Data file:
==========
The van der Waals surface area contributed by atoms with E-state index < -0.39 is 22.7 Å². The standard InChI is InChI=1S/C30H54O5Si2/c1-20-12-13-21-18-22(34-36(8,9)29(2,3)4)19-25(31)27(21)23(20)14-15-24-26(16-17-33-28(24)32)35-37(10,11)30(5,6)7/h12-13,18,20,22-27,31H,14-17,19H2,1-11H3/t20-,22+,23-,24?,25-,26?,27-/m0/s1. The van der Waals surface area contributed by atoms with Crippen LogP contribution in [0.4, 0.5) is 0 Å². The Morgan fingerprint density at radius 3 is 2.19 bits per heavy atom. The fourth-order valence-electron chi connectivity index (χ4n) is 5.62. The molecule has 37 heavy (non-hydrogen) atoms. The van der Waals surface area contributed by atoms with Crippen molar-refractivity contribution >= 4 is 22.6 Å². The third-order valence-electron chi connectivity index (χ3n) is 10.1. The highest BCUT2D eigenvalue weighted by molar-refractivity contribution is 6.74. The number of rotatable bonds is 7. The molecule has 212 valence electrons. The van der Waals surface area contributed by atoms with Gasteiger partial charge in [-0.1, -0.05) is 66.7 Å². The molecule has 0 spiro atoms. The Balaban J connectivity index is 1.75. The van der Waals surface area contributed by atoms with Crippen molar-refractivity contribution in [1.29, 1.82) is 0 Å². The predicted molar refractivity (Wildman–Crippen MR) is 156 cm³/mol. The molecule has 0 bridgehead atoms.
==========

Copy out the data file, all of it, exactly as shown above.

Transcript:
The van der Waals surface area contributed by atoms with E-state index < -0.39 is 22.7 Å². The standard InChI is InChI=1S/C30H54O5Si2/c1-20-12-13-21-18-22(34-36(8,9)29(2,3)4)19-25(31)27(21)23(20)14-15-24-26(16-17-33-28(24)32)35-37(10,11)30(5,6)7/h12-13,18,20,22-27,31H,14-17,19H2,1-11H3/t20-,22+,23-,24?,25-,26?,27-/m0/s1. The van der Waals surface area contributed by atoms with Crippen LogP contribution in [0.4, 0.5) is 0 Å². The Morgan fingerprint density at radius 3 is 2.19 bits per heavy atom. The fourth-order valence-electron chi connectivity index (χ4n) is 5.62. The molecule has 37 heavy (non-hydrogen) atoms. The van der Waals surface area contributed by atoms with Crippen molar-refractivity contribution >= 4 is 22.6 Å². The third-order valence-electron chi connectivity index (χ3n) is 10.1. The highest BCUT2D eigenvalue weighted by molar-refractivity contribution is 6.74. The number of rotatable bonds is 7. The molecule has 212 valence electrons. The van der Waals surface area contributed by atoms with Gasteiger partial charge in [-0.1, -0.05) is 66.7 Å². The molecule has 0 spiro atoms. The Balaban J connectivity index is 1.75. The van der Waals surface area contributed by atoms with Crippen molar-refractivity contribution in [1.29, 1.82) is 0 Å². The predicted molar refractivity (Wildman–Crippen MR) is 156 cm³/mol. The molecule has 0 bridgehead atoms.